PUBLISHED November 26th, 2020 07:00 am | UPDATED December 2nd, 2020 07:04 pm
Many of us know Geylang as the place to go for local delicacies like Hokkien mee, frog porridge, and zi char; now, it’s home to veteran F&B entrepreneur Michel Lu’s private kitchen and tasting room to showcase the products of his Pan Asian craft spirits company. Located on a quiet, mostly residential lorong, The Orientalist House is in fact, a landed property that belongs to a friend of Michel.
Now, it’s home to Bar Manager Bai Jiawei (you might remember him from Employees Only) and Chef Timothy Ho, fresh off his four-year stint at the highly acclaimed Canlis in Seattle.
The gentle Gunpowder Gin followed; you’ll smell and taste Asian botanicals like Taiwanese gunpowder tea, Korean omija, Kampot peppercorns, and osmanthus flowers. The last, an eight-year old Dragon Whisky, is the world’s first all-Asian blended. Featuring liquids from Japan, Taiwan, and India, the whisky is matured in both bourbon and oloroso sherry casks, resulting in notes of figs, dried fruit, and spice.
For cocktails post tasting, we highly recommend the refreshing the palate with a roasted barley highball. The nutty, toasty flavours accentuated the botanical notes of the gin nicely. There was also a lovely vodka and pink guava tipple, and a tangy, floral whisky-shiso-plum creation by Jiawei. Can’t decide? You can’t go wrong with a martini or a whisky sour. If you have time for more than two drinks, highballs are priced at S$18 nett while other cocktails go for S$23 nett, which is also how much drinks would be priced for dinner guests.
At S$138 nett per person for Dinner for Five, Chef Tim presents a multi-course modern Asian menu. Starting with some small snacks to whet our appetite – a tart mandarin gummy, miso powder topped pickled apple for umami, and a gruyere cheese puff with autumn truffle – the first course surprised us by coming across as a riff on a zi char favourite. Featuring live prawns sourced from local vendors, minced pork, and pork jus on smooth chawanmushi, it’s come pretty close to the flavours of hot plate tofu – without the sizzle.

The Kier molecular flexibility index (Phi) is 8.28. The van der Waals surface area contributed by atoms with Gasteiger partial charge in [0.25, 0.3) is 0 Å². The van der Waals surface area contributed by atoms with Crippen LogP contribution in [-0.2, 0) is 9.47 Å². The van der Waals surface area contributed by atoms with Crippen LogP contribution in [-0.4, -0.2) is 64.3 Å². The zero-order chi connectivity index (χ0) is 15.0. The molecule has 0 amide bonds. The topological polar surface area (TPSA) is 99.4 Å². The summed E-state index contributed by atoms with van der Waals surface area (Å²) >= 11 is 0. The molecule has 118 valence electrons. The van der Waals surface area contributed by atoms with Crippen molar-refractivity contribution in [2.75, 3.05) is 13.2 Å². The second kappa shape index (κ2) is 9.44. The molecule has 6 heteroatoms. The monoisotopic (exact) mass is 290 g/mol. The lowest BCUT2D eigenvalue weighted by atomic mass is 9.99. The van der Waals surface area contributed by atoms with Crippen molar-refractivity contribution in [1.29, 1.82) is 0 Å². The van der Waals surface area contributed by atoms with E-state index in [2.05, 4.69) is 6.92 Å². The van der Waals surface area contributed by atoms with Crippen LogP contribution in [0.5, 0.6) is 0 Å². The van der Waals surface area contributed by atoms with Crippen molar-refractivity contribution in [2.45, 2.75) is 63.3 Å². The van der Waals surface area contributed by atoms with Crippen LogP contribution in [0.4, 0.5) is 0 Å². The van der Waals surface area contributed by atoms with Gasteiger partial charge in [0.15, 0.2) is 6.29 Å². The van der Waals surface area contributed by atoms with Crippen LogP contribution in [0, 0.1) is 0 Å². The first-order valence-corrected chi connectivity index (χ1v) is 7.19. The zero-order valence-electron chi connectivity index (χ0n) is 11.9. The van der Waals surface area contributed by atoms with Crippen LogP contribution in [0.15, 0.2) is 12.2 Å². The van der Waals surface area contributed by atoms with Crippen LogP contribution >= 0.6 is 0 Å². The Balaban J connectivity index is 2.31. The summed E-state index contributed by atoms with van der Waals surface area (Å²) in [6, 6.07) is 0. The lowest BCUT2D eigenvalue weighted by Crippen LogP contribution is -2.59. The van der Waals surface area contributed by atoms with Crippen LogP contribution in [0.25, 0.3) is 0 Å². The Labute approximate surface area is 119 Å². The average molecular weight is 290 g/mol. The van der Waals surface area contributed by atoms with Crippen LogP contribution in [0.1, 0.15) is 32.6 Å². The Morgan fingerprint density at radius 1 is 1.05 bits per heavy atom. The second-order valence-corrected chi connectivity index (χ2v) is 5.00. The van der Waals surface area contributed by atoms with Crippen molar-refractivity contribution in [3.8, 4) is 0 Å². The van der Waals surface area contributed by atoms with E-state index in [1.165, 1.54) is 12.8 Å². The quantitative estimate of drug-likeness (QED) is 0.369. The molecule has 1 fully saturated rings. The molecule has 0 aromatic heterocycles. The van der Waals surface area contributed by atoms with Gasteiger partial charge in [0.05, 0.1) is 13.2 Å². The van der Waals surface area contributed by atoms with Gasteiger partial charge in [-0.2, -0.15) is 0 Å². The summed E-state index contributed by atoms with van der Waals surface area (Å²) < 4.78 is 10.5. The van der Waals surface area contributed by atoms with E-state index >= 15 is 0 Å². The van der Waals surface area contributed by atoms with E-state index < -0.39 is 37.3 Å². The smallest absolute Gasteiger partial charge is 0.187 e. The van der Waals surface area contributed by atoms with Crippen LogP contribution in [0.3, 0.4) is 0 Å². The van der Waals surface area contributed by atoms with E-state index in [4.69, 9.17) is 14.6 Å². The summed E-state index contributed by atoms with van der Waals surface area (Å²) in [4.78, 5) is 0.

Plates bearing local white bread, butter, starfruit jam, and charred starfruit then made their way to our table. Chef Tim shaves Dragon Whisky-cured foie gras torchon over the bread for a very different, very delicious version of kopitiam toast.
My personal favourite of the night though, has to be Chef Tim’s take on the black pepper crab – think thin, buttery sheets of silky fazzoletti di seta (silk handkerchiefs in Italian) pasta topped with chunks of handpicked flower crab. Pair it with a gimlet that cuts through the creaminess and have you going back for more.
The last savoury course features miso basted Dorper lamb from Western Australia cooked just right, served with charred chye sim (Chinese flowering cabbage), sweet potato puree, and chicken jus. Even folks who wouldn’t typically order lamb of the menu can get behind this.
With the spins on Singaporean dishes and the use of local ingredients, it’s no surprise that dessert again took inspiration from nostalgic childhood treats including chendol and kueh bangkit (a biscuit made from sago starch found in Singapore and Malaysia). Topped with coconut cream and crumbed sablé on the side, the gula Melaka caramel oozes out the moment we dug into the pandan chiffon cake. Instagram worthiness aside, it’s absolutely delicious and sets the stage for the pandan madeleines that followed as petit fours.
Rounding off our meal with an espresso martini – gin, vodka, and arabica coffee – we marvelled at the evening that passed all too quickly in the presence of a fine, well executed dinner and an impressive range of cocktails (made with just three spirits). It’s no wonder they’re booked out till Christmas Day at the moment, so act fast when new dates are dropped on social media.